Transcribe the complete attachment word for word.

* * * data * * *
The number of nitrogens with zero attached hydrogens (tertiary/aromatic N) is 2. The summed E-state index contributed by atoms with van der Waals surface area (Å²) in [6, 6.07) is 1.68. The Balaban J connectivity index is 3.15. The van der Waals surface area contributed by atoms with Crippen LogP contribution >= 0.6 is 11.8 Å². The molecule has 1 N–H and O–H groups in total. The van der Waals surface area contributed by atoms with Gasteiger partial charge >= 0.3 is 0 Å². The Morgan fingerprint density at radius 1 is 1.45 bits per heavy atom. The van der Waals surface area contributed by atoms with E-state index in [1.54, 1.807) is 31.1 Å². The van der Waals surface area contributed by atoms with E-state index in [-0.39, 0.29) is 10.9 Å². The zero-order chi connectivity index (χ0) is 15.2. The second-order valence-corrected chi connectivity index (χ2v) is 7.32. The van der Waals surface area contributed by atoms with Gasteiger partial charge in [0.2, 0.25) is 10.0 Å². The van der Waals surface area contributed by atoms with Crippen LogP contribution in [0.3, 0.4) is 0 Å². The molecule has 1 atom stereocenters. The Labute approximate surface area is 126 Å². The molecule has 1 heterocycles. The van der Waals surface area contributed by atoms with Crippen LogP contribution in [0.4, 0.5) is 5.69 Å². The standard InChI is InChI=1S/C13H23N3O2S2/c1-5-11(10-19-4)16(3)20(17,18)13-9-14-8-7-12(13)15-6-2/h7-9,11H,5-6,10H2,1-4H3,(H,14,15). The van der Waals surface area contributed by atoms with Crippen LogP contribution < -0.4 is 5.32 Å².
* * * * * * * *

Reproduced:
The number of nitrogens with zero attached hydrogens (tertiary/aromatic N) is 2. The summed E-state index contributed by atoms with van der Waals surface area (Å²) in [6, 6.07) is 1.68. The Balaban J connectivity index is 3.15. The van der Waals surface area contributed by atoms with Crippen LogP contribution >= 0.6 is 11.8 Å². The molecule has 1 N–H and O–H groups in total. The van der Waals surface area contributed by atoms with Gasteiger partial charge >= 0.3 is 0 Å². The Morgan fingerprint density at radius 1 is 1.45 bits per heavy atom. The van der Waals surface area contributed by atoms with E-state index in [1.54, 1.807) is 31.1 Å². The van der Waals surface area contributed by atoms with E-state index in [-0.39, 0.29) is 10.9 Å². The zero-order chi connectivity index (χ0) is 15.2. The second-order valence-corrected chi connectivity index (χ2v) is 7.32. The van der Waals surface area contributed by atoms with Gasteiger partial charge in [0.2, 0.25) is 10.0 Å². The van der Waals surface area contributed by atoms with Crippen LogP contribution in [0.3, 0.4) is 0 Å². The molecule has 1 atom stereocenters. The Labute approximate surface area is 126 Å². The molecule has 1 heterocycles. The van der Waals surface area contributed by atoms with Crippen LogP contribution in [0.4, 0.5) is 5.69 Å². The standard InChI is InChI=1S/C13H23N3O2S2/c1-5-11(10-19-4)16(3)20(17,18)13-9-14-8-7-12(13)15-6-2/h7-9,11H,5-6,10H2,1-4H3,(H,14,15). The van der Waals surface area contributed by atoms with Crippen LogP contribution < -0.4 is 5.32 Å².